breaking it down exam questions and thesis statements

They say the beginning of something is always the hardest part, and this is especially true for essays. You’ve read the question; you know what to want to say, but actually writing it out takes careful planning and a fair idea of where you want to go with your essay. The first point will be to decide whether to agree or disagree with the statement, and to what extent. Once you have done this, create your own statement that not only answers the question but gives your opinion on the issue.

Let’s try an example:

No man is an island, entire of itself; every man is a piece of the continent, a part of the main…any man’s death diminishes me, because I am involved in mankind; and therefore never send to know for whom the bell tolls; it tolls for thee.” (John Donne)

Do you agree with this statement? Why or why not?

Now the first step would be to break down the quote. We immediately see that Donne has created an image of mankind as one, that we are all interconnected, or that we all “belong” to a certain group as we are all human. For arguments sake, we will take this as a positive metaphor that humanity is a group that includes all of us, as natural as the connectedness of a land mass – that no one is alone and the death of one can affect us all.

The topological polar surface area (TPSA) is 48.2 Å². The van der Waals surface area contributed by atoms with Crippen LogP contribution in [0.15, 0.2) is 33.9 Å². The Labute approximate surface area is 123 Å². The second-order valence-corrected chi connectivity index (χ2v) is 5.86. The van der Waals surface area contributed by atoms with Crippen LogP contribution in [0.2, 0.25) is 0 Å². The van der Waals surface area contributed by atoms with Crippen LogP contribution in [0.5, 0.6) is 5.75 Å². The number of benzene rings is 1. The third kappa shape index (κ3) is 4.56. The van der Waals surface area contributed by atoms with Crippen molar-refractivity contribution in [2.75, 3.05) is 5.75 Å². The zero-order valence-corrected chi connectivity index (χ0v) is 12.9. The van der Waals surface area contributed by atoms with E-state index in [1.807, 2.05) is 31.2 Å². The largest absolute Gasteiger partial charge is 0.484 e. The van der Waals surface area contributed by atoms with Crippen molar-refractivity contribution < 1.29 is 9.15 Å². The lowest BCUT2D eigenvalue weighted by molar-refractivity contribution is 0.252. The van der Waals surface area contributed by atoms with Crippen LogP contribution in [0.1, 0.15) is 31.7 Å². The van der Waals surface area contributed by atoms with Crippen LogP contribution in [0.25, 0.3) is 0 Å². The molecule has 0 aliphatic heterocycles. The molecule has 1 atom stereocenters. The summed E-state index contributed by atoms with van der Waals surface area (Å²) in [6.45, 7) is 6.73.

The next step is to pick a viewpoint. Do you agree with this? What about the texts you have chosen? Do they show evidence of a collective humanity? When you ask yourself these questions, keep in mind that whatever point you make, you will need to back it up. This can be done by finding techniques and examples in the prescribed and chosen texts, and also addressing the “why or why not” part.

Thesis statements agreeing with this quote will talk about the positive aspects of humanity and how the chosen texts explore why a sense of belonging is a good thing. This will invoke thesis statements that can easily be expanded on, such as:

  • The need to belong to a group or a community shapes our behaviour, attitudes and actions.
  • We search for a place to belong, not realising that it is our perceptions and attitudes and not the place that allow us to belong.
  • When we begin to understand the forces that drive us to belong we develop empathy for others and personal insight.

However, this is just one interpretation of the quote. Another exploration, for example, could go the opposite way, that we are tied into humanity and have no choice but to be a part of it.

The possibilities of interpreting this quote are endless, and this is the beauty of HSC English – it’s not always about what is right, but how one can articulate and express their point of view. Even in the marking criteria, teachers do not look for whether you have given a certain answer or whether it is correct or incorrect. The will consider how you take a point of view, write a succinct thesis and back it up with the points you make in your essay.